Do you ever find yourself moseying along the course of life, feeling fine and doing “well”? Or maybe you’re not doing “well” but you’re doing “ok” and given your circumstances “ok” suffices as “well”. But then all of a sudden you look around and even though your circumstances were the same as they were when you were doing “well” or “ok”, you are feeling dissatisfied. Nothing has changed between yesterday and today but now you are dissatisfied with yesterday’s blessings because they are the same as today’s. And you wanted “new” blessings today. Not because you’re spoiled or self centered (ok, maybe a little bit) but mostly because you’re human and you’ve been waiting a long time for some “human” things to happen.
This has happened to me time and time again. It is a cycle I haven’t figured out how to avoid but I have at least developed faster “response times” to the discouragement. This last bout of disappointment led me to a place of truth, and I was honest with myself.
And I was honest with God.
“I am weak Lord. I am not happy. I am very sad and I am weak.” And I gave myself permission to be sad. Because normally I will try to encourage myself. I will try to quote some scripture or remind myself of God’s promises. But this time I said, “God, You will have to do it because this is where I am at”. So I stayed in that place, for a good two days. I indulged my emotions and did what I am now learning is not wisdom. I let my emotions lead me. I was reading somewhere about how emotions are good servants but poor masters. They are great indicators that something is wrong, or right, but they are horrible things to entrust to carry out decision making in one’s life. And that has arguably been one of my greatest weaknesses…letting my emotions lead me. It is only in this season that Christ had been maturing me emotionally, and even that maturation has come at a price.
The other day I was on the phone with my mom and she mentioned a coworker’s daughter’s upcoming baby shower. My mom and I had attended the couple’s wedding last summer, where another coworker so boldly asked me in front of the whole table, “So Nicole, when are you going to start dating?”. As if I was lacking something because I was not in a relationship. As if I was weird because I was 30 and single. What touched me most when my mom told me about the baby shower were her follow up questions, “So, are you ok with going? How are you doing with that?” The “that” that she was referring to is the fact that so many of her friends are having grandkids. She was referring to my culture’s standards of what is normal. And even though whatever response I gave her would not change a thing, (I would not be producing grandchildren for her by the time this baby shower rolled around), I was immensely touched by her care. No matter our differences, she truly cares about my heart and the desires it holds.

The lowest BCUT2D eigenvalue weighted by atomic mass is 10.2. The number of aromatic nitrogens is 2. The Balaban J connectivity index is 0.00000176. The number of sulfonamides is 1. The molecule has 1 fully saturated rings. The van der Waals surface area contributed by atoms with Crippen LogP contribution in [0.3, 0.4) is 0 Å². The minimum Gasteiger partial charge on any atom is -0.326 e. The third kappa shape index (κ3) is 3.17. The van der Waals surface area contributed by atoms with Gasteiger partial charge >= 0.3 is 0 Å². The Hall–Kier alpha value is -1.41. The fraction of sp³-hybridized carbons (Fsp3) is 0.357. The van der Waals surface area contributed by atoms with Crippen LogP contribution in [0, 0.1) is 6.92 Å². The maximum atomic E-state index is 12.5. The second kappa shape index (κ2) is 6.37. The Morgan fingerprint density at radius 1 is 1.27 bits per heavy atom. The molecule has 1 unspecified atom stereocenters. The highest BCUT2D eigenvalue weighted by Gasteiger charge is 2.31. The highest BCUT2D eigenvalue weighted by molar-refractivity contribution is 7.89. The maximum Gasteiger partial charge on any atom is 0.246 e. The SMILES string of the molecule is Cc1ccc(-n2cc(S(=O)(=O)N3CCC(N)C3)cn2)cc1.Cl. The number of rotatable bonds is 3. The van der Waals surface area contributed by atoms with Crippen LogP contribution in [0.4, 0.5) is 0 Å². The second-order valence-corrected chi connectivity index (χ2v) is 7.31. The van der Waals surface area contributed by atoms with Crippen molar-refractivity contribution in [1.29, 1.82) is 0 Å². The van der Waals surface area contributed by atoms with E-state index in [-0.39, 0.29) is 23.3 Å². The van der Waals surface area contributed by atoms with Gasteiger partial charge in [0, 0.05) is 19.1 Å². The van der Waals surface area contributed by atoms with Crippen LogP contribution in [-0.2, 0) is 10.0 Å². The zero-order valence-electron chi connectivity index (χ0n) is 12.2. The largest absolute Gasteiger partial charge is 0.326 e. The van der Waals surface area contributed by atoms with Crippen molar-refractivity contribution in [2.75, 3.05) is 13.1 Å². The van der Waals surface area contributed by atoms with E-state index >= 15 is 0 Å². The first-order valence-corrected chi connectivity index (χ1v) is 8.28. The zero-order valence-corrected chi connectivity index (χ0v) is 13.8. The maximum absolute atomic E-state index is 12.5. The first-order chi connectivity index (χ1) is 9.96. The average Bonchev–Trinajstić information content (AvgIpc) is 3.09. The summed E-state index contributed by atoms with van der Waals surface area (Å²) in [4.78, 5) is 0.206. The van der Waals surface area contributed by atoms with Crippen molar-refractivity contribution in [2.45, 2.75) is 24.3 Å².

And that is how God got me out of this rut I’ve been in for 2 days straight. He awakened me to His love and the fact that He CARES. He is CONCERNED. And His affection is FOR ME. His love swarmed around my heart and comforted me with its peace right along with these thoughts. Surprisingly, this revelation was released through a sister in Christ I’ve never met, but who has felt the same way that I have felt in this season. She loved God, but struggled with His will for her life and she poured her struggle out in the form of a poem called “I Will Wait for You”. This poem has emerged as some sort of Christian single person’s anthem. But maybe it can be an anthem for all believers who struggle with the journey of walking out God’s will. Who desire to please Him but keep seemingly falling short. Who love Him but are getting hit time and time again with the winds of life.
I sent an email of encouragement to my friend today and in it I told her what Holy Spirit told me. “The highlight of their lives was the hardest parts of their lives”. I was referring to the saints of old. I was referring to Abraham, Job, Joseph and David and so many who endured and kept the faith (Heb 11). Often their stories end shortly after their tests and trials are shared. I believe this is because the most beneficial aspect of their lives, the thing that would advance God’s kingdom and encourage the body the most, was the testing of their faith.
And so it is with us.
But I am encouraged that He is on this journey with us, CARING. His care is what touches me the most deeply when I am faced with the most pain.
In case you are interested, feel free to check out my sister’s poem. The girl is BAD 🙂